His turn would then come later in the year, but Joshua pumped the breaks on the report, stating: “I’m the man in control of my destiny”, while crucially falling short of ruling out accepting an offer..

Usyk’s promoter Alexander Krassyuk maintains Joshua is still “the basic option” but that talks with Fury have been ongoing since November.

What have the fighters said?

Tyson Fury

“Tick, tick, tock Is Whyte going to fight me? Is Joshua going to step aside? Let me know because I am sick of looking at these bums. I am sick of listening to their excuses.”

“I tell you what boys, there’s some pack of cowards out there, and some pack of bull**** talkers. I’ll tell you that now. ‘[They’re] making all the demands in the world, you cowards! Come and fight!”

Dillian Whyte

“I just want f***ing war, that’s all I want is to go to war with the best. F*** all this he said she said bulls***”.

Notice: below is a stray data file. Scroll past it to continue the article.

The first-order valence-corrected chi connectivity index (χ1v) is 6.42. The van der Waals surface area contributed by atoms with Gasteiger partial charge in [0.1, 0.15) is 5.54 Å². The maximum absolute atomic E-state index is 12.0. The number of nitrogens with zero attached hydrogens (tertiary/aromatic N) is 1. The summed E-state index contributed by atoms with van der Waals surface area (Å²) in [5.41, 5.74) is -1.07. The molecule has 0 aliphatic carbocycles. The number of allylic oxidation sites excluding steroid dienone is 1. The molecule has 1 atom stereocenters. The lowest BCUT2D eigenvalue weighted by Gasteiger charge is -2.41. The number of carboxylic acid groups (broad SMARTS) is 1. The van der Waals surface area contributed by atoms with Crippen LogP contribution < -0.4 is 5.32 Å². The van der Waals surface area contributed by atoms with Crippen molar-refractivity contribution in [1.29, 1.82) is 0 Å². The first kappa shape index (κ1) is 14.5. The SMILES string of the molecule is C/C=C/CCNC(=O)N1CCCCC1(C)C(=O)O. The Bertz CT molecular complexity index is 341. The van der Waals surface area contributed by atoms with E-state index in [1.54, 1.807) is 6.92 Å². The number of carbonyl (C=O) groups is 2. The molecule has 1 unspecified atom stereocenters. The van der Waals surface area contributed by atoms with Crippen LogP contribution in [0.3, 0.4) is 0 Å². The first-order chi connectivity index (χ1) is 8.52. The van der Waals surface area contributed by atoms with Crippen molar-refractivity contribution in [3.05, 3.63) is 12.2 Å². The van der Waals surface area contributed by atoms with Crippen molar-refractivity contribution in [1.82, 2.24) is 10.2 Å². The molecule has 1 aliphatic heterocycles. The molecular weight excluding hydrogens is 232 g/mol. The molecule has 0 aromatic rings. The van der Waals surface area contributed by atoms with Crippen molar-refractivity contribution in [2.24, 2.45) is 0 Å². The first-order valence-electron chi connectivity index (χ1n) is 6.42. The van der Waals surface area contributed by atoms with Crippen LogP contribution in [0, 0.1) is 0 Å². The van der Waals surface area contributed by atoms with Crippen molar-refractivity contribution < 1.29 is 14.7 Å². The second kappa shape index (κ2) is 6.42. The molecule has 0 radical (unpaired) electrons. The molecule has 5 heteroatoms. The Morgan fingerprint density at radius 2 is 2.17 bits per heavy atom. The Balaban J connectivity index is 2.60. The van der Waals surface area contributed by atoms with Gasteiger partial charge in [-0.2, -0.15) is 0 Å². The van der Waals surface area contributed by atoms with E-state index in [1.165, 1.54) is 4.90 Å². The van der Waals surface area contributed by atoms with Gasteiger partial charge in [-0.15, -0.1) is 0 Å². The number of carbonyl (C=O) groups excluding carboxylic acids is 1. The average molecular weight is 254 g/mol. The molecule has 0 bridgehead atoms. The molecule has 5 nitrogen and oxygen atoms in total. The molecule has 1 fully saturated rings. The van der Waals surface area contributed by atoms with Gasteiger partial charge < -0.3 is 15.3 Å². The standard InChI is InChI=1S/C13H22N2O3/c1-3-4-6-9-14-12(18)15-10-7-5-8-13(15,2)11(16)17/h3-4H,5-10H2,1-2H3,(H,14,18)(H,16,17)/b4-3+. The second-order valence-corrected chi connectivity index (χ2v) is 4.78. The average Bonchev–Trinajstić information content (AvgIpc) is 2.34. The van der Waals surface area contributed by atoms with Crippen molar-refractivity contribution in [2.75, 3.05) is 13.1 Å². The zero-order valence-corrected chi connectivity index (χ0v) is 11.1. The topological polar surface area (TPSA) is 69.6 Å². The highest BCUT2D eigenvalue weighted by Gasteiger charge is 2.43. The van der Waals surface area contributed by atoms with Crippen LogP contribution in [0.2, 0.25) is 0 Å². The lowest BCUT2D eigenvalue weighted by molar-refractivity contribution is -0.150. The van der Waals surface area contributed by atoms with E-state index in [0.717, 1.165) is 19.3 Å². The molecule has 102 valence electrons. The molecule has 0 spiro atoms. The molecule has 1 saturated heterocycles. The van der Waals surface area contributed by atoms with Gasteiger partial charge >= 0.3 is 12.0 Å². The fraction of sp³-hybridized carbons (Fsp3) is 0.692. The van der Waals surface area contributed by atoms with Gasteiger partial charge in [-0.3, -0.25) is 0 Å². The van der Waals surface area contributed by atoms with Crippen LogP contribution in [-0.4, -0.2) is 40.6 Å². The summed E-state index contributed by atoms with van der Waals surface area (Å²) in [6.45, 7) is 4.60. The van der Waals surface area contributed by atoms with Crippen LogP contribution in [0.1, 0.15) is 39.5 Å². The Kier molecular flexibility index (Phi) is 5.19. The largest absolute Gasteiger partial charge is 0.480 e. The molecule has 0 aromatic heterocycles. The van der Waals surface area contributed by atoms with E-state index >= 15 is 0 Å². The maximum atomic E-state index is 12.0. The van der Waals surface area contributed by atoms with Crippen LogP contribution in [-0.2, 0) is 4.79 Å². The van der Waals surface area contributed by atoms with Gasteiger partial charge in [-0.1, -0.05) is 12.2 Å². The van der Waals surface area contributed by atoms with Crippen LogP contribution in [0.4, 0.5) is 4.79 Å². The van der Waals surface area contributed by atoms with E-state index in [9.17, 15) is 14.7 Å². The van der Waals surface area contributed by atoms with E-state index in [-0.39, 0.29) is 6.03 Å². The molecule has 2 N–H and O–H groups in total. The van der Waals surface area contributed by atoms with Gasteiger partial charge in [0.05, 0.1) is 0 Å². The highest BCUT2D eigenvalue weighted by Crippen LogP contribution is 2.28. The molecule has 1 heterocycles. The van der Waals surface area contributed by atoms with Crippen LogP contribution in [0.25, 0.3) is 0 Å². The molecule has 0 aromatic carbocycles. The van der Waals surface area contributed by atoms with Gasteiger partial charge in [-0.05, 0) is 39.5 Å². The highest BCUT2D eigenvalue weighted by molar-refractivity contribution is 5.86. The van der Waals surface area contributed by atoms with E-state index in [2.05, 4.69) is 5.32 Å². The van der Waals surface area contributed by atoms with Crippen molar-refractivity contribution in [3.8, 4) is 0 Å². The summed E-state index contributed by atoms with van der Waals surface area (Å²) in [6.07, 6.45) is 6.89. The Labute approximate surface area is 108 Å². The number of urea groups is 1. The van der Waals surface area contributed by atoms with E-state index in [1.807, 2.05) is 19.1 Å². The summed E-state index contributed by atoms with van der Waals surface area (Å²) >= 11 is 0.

Anthony Joshua

“I’m hearing people say, ‘AJ accepts £15 million to step aside’. I haven’t signed a contract, I haven’t seen a contract. So as it stands, stop listening until it comes from me.

“I’m the man in control of my destiny, I’m the man that handles my business, I’m a smart individual and I make calculated decisions every step of the way. Don’t listen to other sources. If I tell you something then you know it’s real.”

What’s the most likely outcome?

The likeliest outcome is for Fury’s side to concede a little more than the 20 per cent and for the Whyte fight to occur, or rather the Londoner blinks first and accepts 20 per cent – which could amount to a career-high payday anyway.

Once the outcome is decided, then the winner can then fight the winner of Usyk vs Joshua 2 – likely in the second half of the year.

While Joshua could halve the difficulty in reaching undisputed status by eliminating one possible fight, it seems impossible to ensure he is first in line without angering Whyte further, as he would then likely not receive his shot until 2023 after months and even years of vocally pushing for an opportunity.

Given the danger in fighting fringe world contenders, such as Povetkin, who knocked him out in their first fight, Whyte would be in danger of losing his opportunity altogether if he fought in the interim period, or going rusty with more than a year between his last fight and a world title shot.